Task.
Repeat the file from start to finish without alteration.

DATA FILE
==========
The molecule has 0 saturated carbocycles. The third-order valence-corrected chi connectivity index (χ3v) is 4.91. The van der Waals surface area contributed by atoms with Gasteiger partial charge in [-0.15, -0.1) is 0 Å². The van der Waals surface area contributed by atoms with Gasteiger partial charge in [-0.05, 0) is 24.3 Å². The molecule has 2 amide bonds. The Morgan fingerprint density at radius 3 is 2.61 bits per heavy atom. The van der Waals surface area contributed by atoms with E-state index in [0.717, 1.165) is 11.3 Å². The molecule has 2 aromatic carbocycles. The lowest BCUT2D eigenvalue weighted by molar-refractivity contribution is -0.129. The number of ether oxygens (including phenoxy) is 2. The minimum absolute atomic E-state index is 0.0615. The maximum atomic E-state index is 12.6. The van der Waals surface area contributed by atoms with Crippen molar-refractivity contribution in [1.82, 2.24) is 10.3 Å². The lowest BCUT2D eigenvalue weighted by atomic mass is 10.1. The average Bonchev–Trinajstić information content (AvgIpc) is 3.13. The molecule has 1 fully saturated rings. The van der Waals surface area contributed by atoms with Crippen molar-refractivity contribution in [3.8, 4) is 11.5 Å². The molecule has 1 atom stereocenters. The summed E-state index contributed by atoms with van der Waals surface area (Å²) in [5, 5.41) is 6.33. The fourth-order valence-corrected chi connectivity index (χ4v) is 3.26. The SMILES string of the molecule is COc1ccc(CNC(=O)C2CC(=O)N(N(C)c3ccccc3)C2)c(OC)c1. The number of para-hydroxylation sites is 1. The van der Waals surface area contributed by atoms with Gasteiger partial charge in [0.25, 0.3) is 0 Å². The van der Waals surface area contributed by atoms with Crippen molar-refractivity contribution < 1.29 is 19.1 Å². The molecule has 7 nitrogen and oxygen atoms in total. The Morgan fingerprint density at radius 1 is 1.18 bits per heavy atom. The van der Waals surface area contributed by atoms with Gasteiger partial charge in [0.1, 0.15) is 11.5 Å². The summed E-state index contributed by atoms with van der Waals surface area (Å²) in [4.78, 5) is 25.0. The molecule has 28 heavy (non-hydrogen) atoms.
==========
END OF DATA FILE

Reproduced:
The molecule has 0 saturated carbocycles. The third-order valence-corrected chi connectivity index (χ3v) is 4.91. The van der Waals surface area contributed by atoms with Gasteiger partial charge in [-0.15, -0.1) is 0 Å². The van der Waals surface area contributed by atoms with Gasteiger partial charge in [-0.05, 0) is 24.3 Å². The molecule has 2 amide bonds. The Morgan fingerprint density at radius 3 is 2.61 bits per heavy atom. The van der Waals surface area contributed by atoms with E-state index in [0.717, 1.165) is 11.3 Å². The molecule has 2 aromatic carbocycles. The lowest BCUT2D eigenvalue weighted by molar-refractivity contribution is -0.129. The number of ether oxygens (including phenoxy) is 2. The minimum absolute atomic E-state index is 0.0615. The maximum atomic E-state index is 12.6. The van der Waals surface area contributed by atoms with Crippen molar-refractivity contribution in [1.82, 2.24) is 10.3 Å². The lowest BCUT2D eigenvalue weighted by atomic mass is 10.1. The average Bonchev–Trinajstić information content (AvgIpc) is 3.13. The molecule has 1 fully saturated rings. The van der Waals surface area contributed by atoms with Crippen molar-refractivity contribution in [3.8, 4) is 11.5 Å². The molecule has 1 atom stereocenters. The summed E-state index contributed by atoms with van der Waals surface area (Å²) in [5, 5.41) is 6.33. The fourth-order valence-corrected chi connectivity index (χ4v) is 3.26. The SMILES string of the molecule is COc1ccc(CNC(=O)C2CC(=O)N(N(C)c3ccccc3)C2)c(OC)c1. The number of para-hydroxylation sites is 1. The van der Waals surface area contributed by atoms with Gasteiger partial charge in [0.25, 0.3) is 0 Å². The van der Waals surface area contributed by atoms with Crippen molar-refractivity contribution < 1.29 is 19.1 Å². The molecule has 7 nitrogen and oxygen atoms in total. The Morgan fingerprint density at radius 1 is 1.18 bits per heavy atom. The van der Waals surface area contributed by atoms with Gasteiger partial charge in [0.1, 0.15) is 11.5 Å². The summed E-state index contributed by atoms with van der Waals surface area (Å²) in [4.78, 5) is 25.0. The molecule has 28 heavy (non-hydrogen) atoms.